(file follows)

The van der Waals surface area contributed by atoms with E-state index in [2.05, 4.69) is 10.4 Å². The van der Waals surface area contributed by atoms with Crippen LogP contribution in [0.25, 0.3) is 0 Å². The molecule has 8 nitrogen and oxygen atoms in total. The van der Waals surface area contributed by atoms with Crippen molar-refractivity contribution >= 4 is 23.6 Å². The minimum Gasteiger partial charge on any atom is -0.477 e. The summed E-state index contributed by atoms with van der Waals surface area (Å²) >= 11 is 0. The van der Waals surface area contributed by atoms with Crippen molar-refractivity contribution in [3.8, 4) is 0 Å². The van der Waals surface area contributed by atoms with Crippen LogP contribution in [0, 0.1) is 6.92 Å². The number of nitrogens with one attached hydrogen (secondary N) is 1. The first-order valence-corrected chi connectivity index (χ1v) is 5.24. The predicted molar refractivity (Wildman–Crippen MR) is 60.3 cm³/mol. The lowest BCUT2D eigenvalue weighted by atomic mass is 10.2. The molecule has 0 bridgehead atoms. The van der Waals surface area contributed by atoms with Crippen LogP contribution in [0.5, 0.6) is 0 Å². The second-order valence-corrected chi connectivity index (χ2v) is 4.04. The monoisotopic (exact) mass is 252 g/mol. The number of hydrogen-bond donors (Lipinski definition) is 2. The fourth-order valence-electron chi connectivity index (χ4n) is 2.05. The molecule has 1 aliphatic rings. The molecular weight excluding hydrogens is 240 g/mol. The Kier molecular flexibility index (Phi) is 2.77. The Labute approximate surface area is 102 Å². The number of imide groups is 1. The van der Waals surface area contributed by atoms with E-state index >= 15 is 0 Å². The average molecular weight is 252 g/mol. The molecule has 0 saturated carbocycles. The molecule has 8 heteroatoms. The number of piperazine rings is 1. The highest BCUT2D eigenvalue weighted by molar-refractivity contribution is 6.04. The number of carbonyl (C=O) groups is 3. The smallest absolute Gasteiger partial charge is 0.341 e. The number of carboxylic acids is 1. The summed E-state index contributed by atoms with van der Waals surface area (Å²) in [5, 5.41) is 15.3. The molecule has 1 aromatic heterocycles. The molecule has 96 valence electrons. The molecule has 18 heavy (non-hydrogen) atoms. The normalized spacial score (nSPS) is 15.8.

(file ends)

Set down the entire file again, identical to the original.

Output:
The van der Waals surface area contributed by atoms with E-state index in [2.05, 4.69) is 10.4 Å². The van der Waals surface area contributed by atoms with Crippen LogP contribution in [0.25, 0.3) is 0 Å². The molecule has 8 nitrogen and oxygen atoms in total. The van der Waals surface area contributed by atoms with Crippen molar-refractivity contribution >= 4 is 23.6 Å². The minimum Gasteiger partial charge on any atom is -0.477 e. The summed E-state index contributed by atoms with van der Waals surface area (Å²) >= 11 is 0. The van der Waals surface area contributed by atoms with Crippen molar-refractivity contribution in [3.8, 4) is 0 Å². The van der Waals surface area contributed by atoms with Crippen LogP contribution in [0, 0.1) is 6.92 Å². The number of nitrogens with one attached hydrogen (secondary N) is 1. The first-order valence-corrected chi connectivity index (χ1v) is 5.24. The predicted molar refractivity (Wildman–Crippen MR) is 60.3 cm³/mol. The lowest BCUT2D eigenvalue weighted by atomic mass is 10.2. The molecule has 0 bridgehead atoms. The van der Waals surface area contributed by atoms with Crippen LogP contribution in [0.5, 0.6) is 0 Å². The second-order valence-corrected chi connectivity index (χ2v) is 4.04. The monoisotopic (exact) mass is 252 g/mol. The number of hydrogen-bond donors (Lipinski definition) is 2. The fourth-order valence-electron chi connectivity index (χ4n) is 2.05. The molecule has 1 aliphatic rings. The molecular weight excluding hydrogens is 240 g/mol. The Kier molecular flexibility index (Phi) is 2.77. The Labute approximate surface area is 102 Å². The number of imide groups is 1. The van der Waals surface area contributed by atoms with E-state index >= 15 is 0 Å². The average molecular weight is 252 g/mol. The molecule has 0 saturated carbocycles. The molecule has 8 heteroatoms. The number of piperazine rings is 1. The highest BCUT2D eigenvalue weighted by molar-refractivity contribution is 6.04. The number of carbonyl (C=O) groups is 3. The smallest absolute Gasteiger partial charge is 0.341 e. The number of carboxylic acids is 1. The summed E-state index contributed by atoms with van der Waals surface area (Å²) in [5, 5.41) is 15.3. The molecule has 1 aromatic heterocycles. The molecule has 96 valence electrons. The molecule has 18 heavy (non-hydrogen) atoms. The normalized spacial score (nSPS) is 15.8.